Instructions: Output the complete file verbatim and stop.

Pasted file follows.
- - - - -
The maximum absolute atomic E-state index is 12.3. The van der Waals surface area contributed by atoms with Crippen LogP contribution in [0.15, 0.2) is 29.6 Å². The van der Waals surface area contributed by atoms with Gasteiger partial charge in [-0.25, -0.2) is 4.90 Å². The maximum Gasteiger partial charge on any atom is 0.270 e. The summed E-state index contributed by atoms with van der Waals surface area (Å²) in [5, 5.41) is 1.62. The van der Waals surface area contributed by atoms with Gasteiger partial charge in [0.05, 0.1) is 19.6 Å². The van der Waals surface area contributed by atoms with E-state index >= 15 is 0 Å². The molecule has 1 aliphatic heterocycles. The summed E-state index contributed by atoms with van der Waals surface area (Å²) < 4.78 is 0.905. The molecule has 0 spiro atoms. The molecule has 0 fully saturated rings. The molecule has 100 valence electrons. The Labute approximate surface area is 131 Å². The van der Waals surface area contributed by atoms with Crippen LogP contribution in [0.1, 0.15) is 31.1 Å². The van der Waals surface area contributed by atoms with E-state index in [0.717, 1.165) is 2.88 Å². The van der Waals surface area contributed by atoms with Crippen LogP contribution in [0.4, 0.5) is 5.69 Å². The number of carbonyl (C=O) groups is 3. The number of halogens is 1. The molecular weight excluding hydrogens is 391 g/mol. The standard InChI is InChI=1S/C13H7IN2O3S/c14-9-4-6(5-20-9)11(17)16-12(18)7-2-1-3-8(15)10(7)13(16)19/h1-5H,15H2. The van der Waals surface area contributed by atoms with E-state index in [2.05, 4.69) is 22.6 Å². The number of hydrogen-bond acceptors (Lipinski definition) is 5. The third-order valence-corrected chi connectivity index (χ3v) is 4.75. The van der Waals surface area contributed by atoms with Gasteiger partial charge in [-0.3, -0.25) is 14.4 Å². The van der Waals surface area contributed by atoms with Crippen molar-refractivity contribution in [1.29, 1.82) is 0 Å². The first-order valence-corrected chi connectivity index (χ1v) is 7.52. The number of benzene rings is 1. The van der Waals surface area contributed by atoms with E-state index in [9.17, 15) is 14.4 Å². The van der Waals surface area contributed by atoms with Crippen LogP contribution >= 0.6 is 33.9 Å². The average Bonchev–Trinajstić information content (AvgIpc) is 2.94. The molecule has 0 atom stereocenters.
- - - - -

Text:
The maximum absolute atomic E-state index is 12.3. The van der Waals surface area contributed by atoms with Crippen LogP contribution in [0.15, 0.2) is 29.6 Å². The van der Waals surface area contributed by atoms with Gasteiger partial charge in [-0.25, -0.2) is 4.90 Å². The maximum Gasteiger partial charge on any atom is 0.270 e. The summed E-state index contributed by atoms with van der Waals surface area (Å²) in [5, 5.41) is 1.62. The van der Waals surface area contributed by atoms with Gasteiger partial charge in [0.05, 0.1) is 19.6 Å². The van der Waals surface area contributed by atoms with E-state index >= 15 is 0 Å². The molecule has 1 aliphatic heterocycles. The summed E-state index contributed by atoms with van der Waals surface area (Å²) < 4.78 is 0.905. The molecule has 0 spiro atoms. The molecule has 0 fully saturated rings. The molecule has 100 valence electrons. The Labute approximate surface area is 131 Å². The van der Waals surface area contributed by atoms with Crippen LogP contribution in [0.1, 0.15) is 31.1 Å². The van der Waals surface area contributed by atoms with E-state index in [0.717, 1.165) is 2.88 Å². The van der Waals surface area contributed by atoms with Crippen LogP contribution in [0.4, 0.5) is 5.69 Å². The number of carbonyl (C=O) groups is 3. The number of halogens is 1. The molecular weight excluding hydrogens is 391 g/mol. The standard InChI is InChI=1S/C13H7IN2O3S/c14-9-4-6(5-20-9)11(17)16-12(18)7-2-1-3-8(15)10(7)13(16)19/h1-5H,15H2. The van der Waals surface area contributed by atoms with E-state index in [2.05, 4.69) is 22.6 Å². The number of hydrogen-bond acceptors (Lipinski definition) is 5. The third-order valence-corrected chi connectivity index (χ3v) is 4.75. The van der Waals surface area contributed by atoms with Gasteiger partial charge in [-0.3, -0.25) is 14.4 Å². The van der Waals surface area contributed by atoms with Crippen molar-refractivity contribution in [1.29, 1.82) is 0 Å². The first-order valence-corrected chi connectivity index (χ1v) is 7.52. The number of benzene rings is 1. The van der Waals surface area contributed by atoms with E-state index in [9.17, 15) is 14.4 Å². The van der Waals surface area contributed by atoms with Crippen LogP contribution >= 0.6 is 33.9 Å². The average Bonchev–Trinajstić information content (AvgIpc) is 2.94. The molecule has 0 atom stereocenters.